Progress in implementing the policy was slow. In many areas no new workhouses were built (eg in Norwich, where the policy was very unpopular, and it would have been political suicide to bring a workhouse test to the city). Rural workhouse building proceeded apace in the 1830s and 1840s but not in urban areas until the 1850s. However by 1870 about four-fifths of the 647 Poor Law Unions had built new workhouses.

Workhouse scandals (such as at Andover and Farnham) were given wide publicity by the many opponents of the Act, but these were almost invariably the responsibility of sadistic workhouse masters or cheese-paring Boards of Guardians rather than the central administrators.


A newspaper illustration from The Penny Satirist
(6 September 1845),
depicting the inmates of Andover workhouse
fighting over bones to eat.
Public domain

The ratepayer franchise for Board of Guardian elections often prevented local expenditure on pauper education, medical services and even basic workhouse sanitation. ‘

Outdoor relief continued to be more or less freely available for destitute women and children at least until the 1870s. About 4 or 5 per cent of the population were in receipt of poor relief in the 1850s and 1860s and of these more than four fifths were relieved outside the workhouse. However, men were finding it increasingly difficult to obtain relief, and in the industrial North where unemployment was high and workhouse accommodation inadequate large numbers of men were denied relief altogether. Outdoor Relief Orders of 1844 and 1852 allowed local Unions discretion to provide fit men with outdoor relief.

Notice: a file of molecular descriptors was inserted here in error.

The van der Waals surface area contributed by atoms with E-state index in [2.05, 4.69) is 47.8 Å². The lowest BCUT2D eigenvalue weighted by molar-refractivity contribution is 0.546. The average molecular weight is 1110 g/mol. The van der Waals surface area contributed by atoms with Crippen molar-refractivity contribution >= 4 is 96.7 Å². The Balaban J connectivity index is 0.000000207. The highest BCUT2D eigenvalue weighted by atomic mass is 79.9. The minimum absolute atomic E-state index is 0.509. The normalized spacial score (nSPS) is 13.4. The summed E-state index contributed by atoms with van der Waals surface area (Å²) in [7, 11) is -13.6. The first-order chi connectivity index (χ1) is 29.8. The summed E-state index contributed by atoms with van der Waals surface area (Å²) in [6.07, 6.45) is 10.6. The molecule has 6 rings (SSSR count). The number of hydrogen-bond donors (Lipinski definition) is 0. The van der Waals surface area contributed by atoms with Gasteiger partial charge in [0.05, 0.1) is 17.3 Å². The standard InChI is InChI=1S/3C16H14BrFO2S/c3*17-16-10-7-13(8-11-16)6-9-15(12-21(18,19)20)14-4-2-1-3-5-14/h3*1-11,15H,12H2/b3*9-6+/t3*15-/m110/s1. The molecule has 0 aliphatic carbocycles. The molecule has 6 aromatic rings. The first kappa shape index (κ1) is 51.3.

‘Less eligibility’ soon proved unworkable since the condition of so many independently supported labourers in the late 1830s and early 1840s was so low that it was almost impossible to have a ‘less eligible’ diet.

Scandals, such as that at Andover, were very much the exception. However local Guardians had psychological weapons to keep the poor at bay: labour included the wearing of uniform, the imposition of  demeaning tasks and sexual segregation. As intended the workhouse came to symbolise degradation and shame, and, in particular, the break-up of families. Critics attacked the  'pauper Bastilles' and the injustices and cruelty of 'less eligibility', but in many cases the deterrence principle seems to have worked.


Women's mealtime at the St Pancras
Workhouse

By the end of the century only about 20 per cent admitted to workhouses were unemployed or destitute, but about 30 per cent of the population over 70 were in workhouses. Old age was clearly the greatest cause of poverty.


The whole system was dismantled in 1929 and most of the workhouses became hospitals.

See here for the history of the Bromley workhouse.